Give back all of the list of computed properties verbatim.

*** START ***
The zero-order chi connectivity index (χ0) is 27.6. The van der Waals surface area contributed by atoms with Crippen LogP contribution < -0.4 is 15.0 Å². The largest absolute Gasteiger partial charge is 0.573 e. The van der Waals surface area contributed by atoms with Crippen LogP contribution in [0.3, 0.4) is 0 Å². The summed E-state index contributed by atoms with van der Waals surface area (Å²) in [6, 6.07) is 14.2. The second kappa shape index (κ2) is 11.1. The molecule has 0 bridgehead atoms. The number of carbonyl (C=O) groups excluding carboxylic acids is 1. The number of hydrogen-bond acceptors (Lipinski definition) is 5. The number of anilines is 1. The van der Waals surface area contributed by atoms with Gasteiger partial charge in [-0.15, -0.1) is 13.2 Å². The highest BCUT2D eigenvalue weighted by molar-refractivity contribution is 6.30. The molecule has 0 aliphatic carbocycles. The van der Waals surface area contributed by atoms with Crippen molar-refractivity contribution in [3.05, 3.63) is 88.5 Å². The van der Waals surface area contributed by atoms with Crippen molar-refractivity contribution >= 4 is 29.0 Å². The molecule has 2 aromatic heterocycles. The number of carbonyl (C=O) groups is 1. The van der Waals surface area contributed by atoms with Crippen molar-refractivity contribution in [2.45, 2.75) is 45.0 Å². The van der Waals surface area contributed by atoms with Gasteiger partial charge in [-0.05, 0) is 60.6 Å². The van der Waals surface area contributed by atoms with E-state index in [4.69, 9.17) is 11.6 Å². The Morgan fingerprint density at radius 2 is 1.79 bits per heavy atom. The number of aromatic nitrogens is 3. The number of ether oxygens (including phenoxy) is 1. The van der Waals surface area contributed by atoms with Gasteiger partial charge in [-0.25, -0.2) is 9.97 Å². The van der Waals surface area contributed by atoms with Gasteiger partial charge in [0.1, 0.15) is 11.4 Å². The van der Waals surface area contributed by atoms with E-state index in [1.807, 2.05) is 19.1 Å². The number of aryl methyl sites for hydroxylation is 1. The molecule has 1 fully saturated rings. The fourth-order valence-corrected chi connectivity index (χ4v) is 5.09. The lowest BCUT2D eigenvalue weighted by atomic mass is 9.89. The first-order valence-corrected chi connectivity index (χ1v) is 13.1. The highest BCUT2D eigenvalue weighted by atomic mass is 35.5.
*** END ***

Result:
The zero-order chi connectivity index (χ0) is 27.6. The van der Waals surface area contributed by atoms with Crippen LogP contribution < -0.4 is 15.0 Å². The largest absolute Gasteiger partial charge is 0.573 e. The van der Waals surface area contributed by atoms with Crippen LogP contribution in [0.3, 0.4) is 0 Å². The summed E-state index contributed by atoms with van der Waals surface area (Å²) in [6, 6.07) is 14.2. The second kappa shape index (κ2) is 11.1. The molecule has 0 bridgehead atoms. The number of carbonyl (C=O) groups excluding carboxylic acids is 1. The number of hydrogen-bond acceptors (Lipinski definition) is 5. The number of anilines is 1. The van der Waals surface area contributed by atoms with Gasteiger partial charge in [-0.15, -0.1) is 13.2 Å². The highest BCUT2D eigenvalue weighted by molar-refractivity contribution is 6.30. The molecule has 0 aliphatic carbocycles. The van der Waals surface area contributed by atoms with Crippen molar-refractivity contribution in [3.05, 3.63) is 88.5 Å². The van der Waals surface area contributed by atoms with Crippen molar-refractivity contribution >= 4 is 29.0 Å². The molecule has 2 aromatic heterocycles. The number of carbonyl (C=O) groups is 1. The van der Waals surface area contributed by atoms with Crippen molar-refractivity contribution in [2.45, 2.75) is 45.0 Å². The van der Waals surface area contributed by atoms with Gasteiger partial charge in [-0.05, 0) is 60.6 Å². The van der Waals surface area contributed by atoms with E-state index in [4.69, 9.17) is 11.6 Å². The Morgan fingerprint density at radius 2 is 1.79 bits per heavy atom. The number of aromatic nitrogens is 3. The number of ether oxygens (including phenoxy) is 1. The van der Waals surface area contributed by atoms with Gasteiger partial charge in [-0.25, -0.2) is 9.97 Å². The van der Waals surface area contributed by atoms with Gasteiger partial charge in [0.1, 0.15) is 11.4 Å². The van der Waals surface area contributed by atoms with E-state index in [1.807, 2.05) is 19.1 Å². The number of aryl methyl sites for hydroxylation is 1. The molecule has 1 fully saturated rings. The fourth-order valence-corrected chi connectivity index (χ4v) is 5.09. The lowest BCUT2D eigenvalue weighted by atomic mass is 9.89. The first-order valence-corrected chi connectivity index (χ1v) is 13.1. The highest BCUT2D eigenvalue weighted by atomic mass is 35.5.